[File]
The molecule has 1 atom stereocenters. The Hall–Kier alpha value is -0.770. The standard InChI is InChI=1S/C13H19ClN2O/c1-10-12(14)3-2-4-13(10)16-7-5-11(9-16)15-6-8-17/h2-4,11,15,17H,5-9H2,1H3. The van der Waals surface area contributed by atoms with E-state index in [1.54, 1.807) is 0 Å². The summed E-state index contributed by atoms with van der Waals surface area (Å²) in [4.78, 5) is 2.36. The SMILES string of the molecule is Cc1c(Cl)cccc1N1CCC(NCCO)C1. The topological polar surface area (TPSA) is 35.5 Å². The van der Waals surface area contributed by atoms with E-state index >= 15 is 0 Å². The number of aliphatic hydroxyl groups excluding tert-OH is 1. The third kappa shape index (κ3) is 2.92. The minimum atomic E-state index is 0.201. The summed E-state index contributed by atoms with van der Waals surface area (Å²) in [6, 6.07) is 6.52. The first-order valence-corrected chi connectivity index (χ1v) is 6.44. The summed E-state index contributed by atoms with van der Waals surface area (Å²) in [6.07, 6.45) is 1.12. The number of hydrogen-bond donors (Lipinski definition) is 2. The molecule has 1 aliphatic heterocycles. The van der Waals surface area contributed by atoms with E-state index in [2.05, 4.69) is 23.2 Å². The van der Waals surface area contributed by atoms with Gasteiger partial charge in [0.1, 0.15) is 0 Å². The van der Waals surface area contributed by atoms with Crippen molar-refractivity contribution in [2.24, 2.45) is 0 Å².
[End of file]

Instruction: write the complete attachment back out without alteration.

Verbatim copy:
The molecule has 1 atom stereocenters. The Hall–Kier alpha value is -0.770. The standard InChI is InChI=1S/C13H19ClN2O/c1-10-12(14)3-2-4-13(10)16-7-5-11(9-16)15-6-8-17/h2-4,11,15,17H,5-9H2,1H3. The van der Waals surface area contributed by atoms with E-state index in [1.54, 1.807) is 0 Å². The summed E-state index contributed by atoms with van der Waals surface area (Å²) in [4.78, 5) is 2.36. The SMILES string of the molecule is Cc1c(Cl)cccc1N1CCC(NCCO)C1. The topological polar surface area (TPSA) is 35.5 Å². The van der Waals surface area contributed by atoms with E-state index >= 15 is 0 Å². The number of aliphatic hydroxyl groups excluding tert-OH is 1. The third kappa shape index (κ3) is 2.92. The minimum atomic E-state index is 0.201. The summed E-state index contributed by atoms with van der Waals surface area (Å²) in [6, 6.07) is 6.52. The first-order valence-corrected chi connectivity index (χ1v) is 6.44. The summed E-state index contributed by atoms with van der Waals surface area (Å²) in [6.07, 6.45) is 1.12. The number of hydrogen-bond donors (Lipinski definition) is 2. The molecule has 1 aliphatic heterocycles. The van der Waals surface area contributed by atoms with E-state index in [2.05, 4.69) is 23.2 Å². The van der Waals surface area contributed by atoms with Gasteiger partial charge in [0.1, 0.15) is 0 Å². The van der Waals surface area contributed by atoms with Crippen molar-refractivity contribution in [2.24, 2.45) is 0 Å².